Air Force, DARPA Team Up on New Hypersonic Flight Project

illustration of Air Force's hypersonic waverider called the X-51A.
This Air Force illustration depicts the X-51A Waverider scramjet vehicle during hypersonic flight during its May 26, 2010 test. Powered by a Pratt & Whitney Rocketdyne SJY61 scramjet engine, it is designed to ride on its own shockwave and accelerate to about Mach 6. (Image credit: U.S. Air Force)

The U.S. Air Force is teaming up with the military's Defense Advanced Research Project Agency (DARPA) on a new project to test the capabilities of hypersonic flight, according to military officials.

The experimental program is in the process of being finalized, and aims to advance research on hypersonic flight, including building upon the knowledge gained from the Air Force's $300 million X-51A Waverider program, which began in 2004.

The unmanned X-51A successfully completed the program's final flight on May 1, reaching a top speed of Mach 5.1 (more than five times the speed of sound) and traveling more than 230 nautical miles (425 kilometers) in just over six minutes before its planned crash-landing in the Pacific Ocean. The test flight was the longest-ever for a hypersonic vehicle of this kind, Air Force officials said at the time. [Going Hypersonic: Air Force's X-51A Waverider in Pictures]

The May test flight used the last of the Air Force's four X-51A vehicles, which were constructed by Boeing. There are no current plans to build additional aircraft, but the new program between the Air Force and DARPA will be designed to build on the results of the X-51A program, including examining ways to bring hypersonic technology closer to operation, according to Air Force Chief Scientist Mica Endsley.

"We had a very successful flight with X-51, showing hypersonic speeds," Endsley told "We're currently setting up a follow-on program on that with DARPA that will be a joint Memorandum of Understanding."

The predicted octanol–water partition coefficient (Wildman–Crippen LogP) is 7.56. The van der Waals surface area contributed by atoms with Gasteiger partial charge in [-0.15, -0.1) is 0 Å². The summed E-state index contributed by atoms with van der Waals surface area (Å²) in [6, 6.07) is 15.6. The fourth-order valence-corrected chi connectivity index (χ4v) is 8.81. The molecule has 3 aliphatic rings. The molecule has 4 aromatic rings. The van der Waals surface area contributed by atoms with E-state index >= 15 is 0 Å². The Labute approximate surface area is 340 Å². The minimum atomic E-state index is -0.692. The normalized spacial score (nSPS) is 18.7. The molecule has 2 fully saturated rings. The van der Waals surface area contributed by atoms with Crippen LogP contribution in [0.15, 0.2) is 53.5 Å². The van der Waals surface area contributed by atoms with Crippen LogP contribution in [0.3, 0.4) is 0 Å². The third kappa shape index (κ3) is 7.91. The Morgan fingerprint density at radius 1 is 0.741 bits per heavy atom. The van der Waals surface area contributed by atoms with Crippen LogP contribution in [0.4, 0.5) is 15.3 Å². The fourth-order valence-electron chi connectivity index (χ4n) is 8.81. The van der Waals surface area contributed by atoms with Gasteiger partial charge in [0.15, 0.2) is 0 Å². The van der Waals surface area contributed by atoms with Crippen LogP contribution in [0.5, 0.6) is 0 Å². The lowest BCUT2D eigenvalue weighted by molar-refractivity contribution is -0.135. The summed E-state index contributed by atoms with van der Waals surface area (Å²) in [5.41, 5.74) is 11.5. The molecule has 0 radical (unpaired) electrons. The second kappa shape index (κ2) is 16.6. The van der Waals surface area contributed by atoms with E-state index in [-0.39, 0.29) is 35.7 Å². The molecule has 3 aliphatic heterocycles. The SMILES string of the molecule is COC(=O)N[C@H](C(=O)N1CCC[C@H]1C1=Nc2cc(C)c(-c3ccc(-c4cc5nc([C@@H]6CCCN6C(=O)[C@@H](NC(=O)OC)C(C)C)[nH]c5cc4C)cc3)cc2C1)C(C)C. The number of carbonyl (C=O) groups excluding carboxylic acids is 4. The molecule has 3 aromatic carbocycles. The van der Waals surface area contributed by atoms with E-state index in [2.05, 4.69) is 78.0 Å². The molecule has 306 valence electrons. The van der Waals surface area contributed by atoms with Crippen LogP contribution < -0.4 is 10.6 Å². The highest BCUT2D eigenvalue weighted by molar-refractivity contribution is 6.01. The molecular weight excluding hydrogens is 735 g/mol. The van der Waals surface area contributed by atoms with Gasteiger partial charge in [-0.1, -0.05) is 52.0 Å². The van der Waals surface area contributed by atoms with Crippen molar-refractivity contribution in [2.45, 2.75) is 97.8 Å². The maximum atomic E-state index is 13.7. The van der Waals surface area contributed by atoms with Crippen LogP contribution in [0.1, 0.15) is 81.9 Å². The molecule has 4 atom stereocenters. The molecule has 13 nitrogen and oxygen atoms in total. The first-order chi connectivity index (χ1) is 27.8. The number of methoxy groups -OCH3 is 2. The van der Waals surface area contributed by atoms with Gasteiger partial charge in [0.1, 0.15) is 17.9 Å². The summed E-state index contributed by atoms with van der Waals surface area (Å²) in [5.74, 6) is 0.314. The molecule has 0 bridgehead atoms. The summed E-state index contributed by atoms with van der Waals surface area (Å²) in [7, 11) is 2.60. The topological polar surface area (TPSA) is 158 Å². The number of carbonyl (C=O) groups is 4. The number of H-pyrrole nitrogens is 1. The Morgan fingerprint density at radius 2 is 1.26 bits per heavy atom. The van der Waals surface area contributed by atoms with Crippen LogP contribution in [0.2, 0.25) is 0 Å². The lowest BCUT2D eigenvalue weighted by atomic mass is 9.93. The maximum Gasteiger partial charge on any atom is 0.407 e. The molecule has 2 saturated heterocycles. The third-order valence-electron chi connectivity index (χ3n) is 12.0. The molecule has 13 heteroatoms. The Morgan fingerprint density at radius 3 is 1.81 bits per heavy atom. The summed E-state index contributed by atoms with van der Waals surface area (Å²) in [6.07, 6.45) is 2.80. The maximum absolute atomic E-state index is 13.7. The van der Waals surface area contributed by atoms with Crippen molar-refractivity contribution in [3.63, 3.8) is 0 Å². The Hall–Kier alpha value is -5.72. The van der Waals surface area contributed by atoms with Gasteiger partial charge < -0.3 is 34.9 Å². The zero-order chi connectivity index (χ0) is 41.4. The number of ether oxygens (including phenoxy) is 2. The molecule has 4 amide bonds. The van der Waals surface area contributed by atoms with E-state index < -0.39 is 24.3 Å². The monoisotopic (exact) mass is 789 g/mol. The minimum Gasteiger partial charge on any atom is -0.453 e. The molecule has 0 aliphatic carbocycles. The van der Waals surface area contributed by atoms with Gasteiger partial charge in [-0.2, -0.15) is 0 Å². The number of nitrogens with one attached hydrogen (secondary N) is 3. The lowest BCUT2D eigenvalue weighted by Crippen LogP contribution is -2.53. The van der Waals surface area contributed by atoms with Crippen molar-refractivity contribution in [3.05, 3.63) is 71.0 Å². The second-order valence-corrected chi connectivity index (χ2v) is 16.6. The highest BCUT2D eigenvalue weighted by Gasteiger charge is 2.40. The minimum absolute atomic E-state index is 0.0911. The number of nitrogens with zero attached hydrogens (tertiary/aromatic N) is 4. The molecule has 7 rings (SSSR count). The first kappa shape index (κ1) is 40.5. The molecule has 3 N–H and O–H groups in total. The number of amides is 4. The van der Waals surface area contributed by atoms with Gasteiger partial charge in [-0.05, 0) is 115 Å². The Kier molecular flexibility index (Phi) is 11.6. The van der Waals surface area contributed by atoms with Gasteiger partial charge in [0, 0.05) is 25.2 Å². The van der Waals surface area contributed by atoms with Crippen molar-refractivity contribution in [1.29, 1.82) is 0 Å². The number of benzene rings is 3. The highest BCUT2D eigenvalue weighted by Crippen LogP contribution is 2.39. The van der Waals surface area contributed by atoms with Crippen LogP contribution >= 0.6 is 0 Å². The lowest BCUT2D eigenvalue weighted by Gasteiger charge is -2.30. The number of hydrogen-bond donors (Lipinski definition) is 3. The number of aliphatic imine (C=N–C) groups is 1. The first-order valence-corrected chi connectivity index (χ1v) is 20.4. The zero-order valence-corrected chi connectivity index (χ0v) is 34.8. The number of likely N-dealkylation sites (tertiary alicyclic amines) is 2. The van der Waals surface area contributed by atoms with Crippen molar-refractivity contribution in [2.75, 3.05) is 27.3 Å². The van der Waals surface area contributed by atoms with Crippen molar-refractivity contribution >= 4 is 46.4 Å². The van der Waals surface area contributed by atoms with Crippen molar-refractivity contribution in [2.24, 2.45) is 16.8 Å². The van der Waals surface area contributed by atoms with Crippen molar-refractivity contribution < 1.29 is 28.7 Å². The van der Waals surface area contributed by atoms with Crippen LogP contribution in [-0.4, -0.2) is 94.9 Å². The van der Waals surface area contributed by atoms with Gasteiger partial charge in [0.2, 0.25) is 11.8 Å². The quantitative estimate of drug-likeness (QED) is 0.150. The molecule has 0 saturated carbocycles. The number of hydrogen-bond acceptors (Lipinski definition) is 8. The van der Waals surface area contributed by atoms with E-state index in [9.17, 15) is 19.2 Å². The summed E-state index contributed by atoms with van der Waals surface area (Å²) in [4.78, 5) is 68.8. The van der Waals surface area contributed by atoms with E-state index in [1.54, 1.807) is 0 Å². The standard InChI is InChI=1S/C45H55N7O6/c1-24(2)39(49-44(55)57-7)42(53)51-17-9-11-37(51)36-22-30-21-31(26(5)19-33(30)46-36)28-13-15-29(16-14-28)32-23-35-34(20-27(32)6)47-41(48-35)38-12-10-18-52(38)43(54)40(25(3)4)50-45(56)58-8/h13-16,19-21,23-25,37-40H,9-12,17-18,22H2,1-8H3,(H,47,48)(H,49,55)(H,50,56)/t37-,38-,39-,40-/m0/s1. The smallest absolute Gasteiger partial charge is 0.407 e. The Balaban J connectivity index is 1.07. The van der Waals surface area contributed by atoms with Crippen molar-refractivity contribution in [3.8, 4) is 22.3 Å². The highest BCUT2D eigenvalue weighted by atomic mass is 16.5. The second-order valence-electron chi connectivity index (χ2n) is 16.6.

Hypersonic technology could be used to develop new weapons and planes capable of reaching targets anywhere on Earth within short periods of time, U.S. military officials have said. Hypersonic flight typically encompasses anything that reaches speeds above Mach 5. At sea level, the speed of sound is roughly 763 mph (1,226 km/h).

On May 1, the X-51A took off from Edwards Air Force Base in California, attached to the underside of a B-52H Stratofortress' wing. At approximately 50,000 feet (15,000 meters), the Waverider was released and accelerated to Mach 4.8 in just 26 seconds, powered by a solid rocket booster.

At an altitude of 60,000 feet (18,300 m), the X-51A separated from the rocket and reached Mach 5.1 with its air-breathing supersonic combustion ramjet (scramjet) engine.

DARPA has also conducted hypersonic test flights with the agency's own HTV hypersonic bomber prototype in the past. In August 2011, the HTV glider reached Mach 20 before losing control.

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Denise Chow
Live Science Contributor

Denise Chow was the assistant managing editor at Live Science before moving to NBC News as a science reporter, where she focuses on general science and climate change. Before joining the Live Science team in 2013, she spent two years as a staff writer for, writing about rocket launches and covering NASA's final three space shuttle missions. A Canadian transplant, Denise has a bachelor's degree from the University of Toronto, and a master's degree in journalism from New York University.